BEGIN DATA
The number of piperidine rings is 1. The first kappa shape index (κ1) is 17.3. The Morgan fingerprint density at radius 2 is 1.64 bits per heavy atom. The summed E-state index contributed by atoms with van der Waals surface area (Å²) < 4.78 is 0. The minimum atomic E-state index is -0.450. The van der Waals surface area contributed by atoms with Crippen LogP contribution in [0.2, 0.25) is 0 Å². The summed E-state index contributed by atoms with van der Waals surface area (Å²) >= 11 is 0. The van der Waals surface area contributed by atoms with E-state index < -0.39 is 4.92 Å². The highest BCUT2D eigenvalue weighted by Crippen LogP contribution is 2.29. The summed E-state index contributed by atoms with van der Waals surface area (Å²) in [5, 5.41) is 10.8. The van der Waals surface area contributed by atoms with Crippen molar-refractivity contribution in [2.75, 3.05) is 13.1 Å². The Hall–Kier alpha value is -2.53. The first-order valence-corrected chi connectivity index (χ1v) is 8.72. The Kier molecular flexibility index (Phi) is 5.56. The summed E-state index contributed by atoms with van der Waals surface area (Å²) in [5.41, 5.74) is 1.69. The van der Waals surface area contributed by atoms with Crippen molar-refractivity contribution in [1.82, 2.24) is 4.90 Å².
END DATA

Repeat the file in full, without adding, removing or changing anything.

The number of piperidine rings is 1. The first kappa shape index (κ1) is 17.3. The Morgan fingerprint density at radius 2 is 1.64 bits per heavy atom. The summed E-state index contributed by atoms with van der Waals surface area (Å²) < 4.78 is 0. The minimum atomic E-state index is -0.450. The van der Waals surface area contributed by atoms with Crippen LogP contribution in [0.2, 0.25) is 0 Å². The summed E-state index contributed by atoms with van der Waals surface area (Å²) >= 11 is 0. The van der Waals surface area contributed by atoms with E-state index < -0.39 is 4.92 Å². The highest BCUT2D eigenvalue weighted by Crippen LogP contribution is 2.29. The summed E-state index contributed by atoms with van der Waals surface area (Å²) in [5, 5.41) is 10.8. The van der Waals surface area contributed by atoms with Crippen molar-refractivity contribution in [2.75, 3.05) is 13.1 Å². The Hall–Kier alpha value is -2.53. The first-order valence-corrected chi connectivity index (χ1v) is 8.72. The Kier molecular flexibility index (Phi) is 5.56. The summed E-state index contributed by atoms with van der Waals surface area (Å²) in [5.41, 5.74) is 1.69. The van der Waals surface area contributed by atoms with Crippen molar-refractivity contribution in [1.82, 2.24) is 4.90 Å².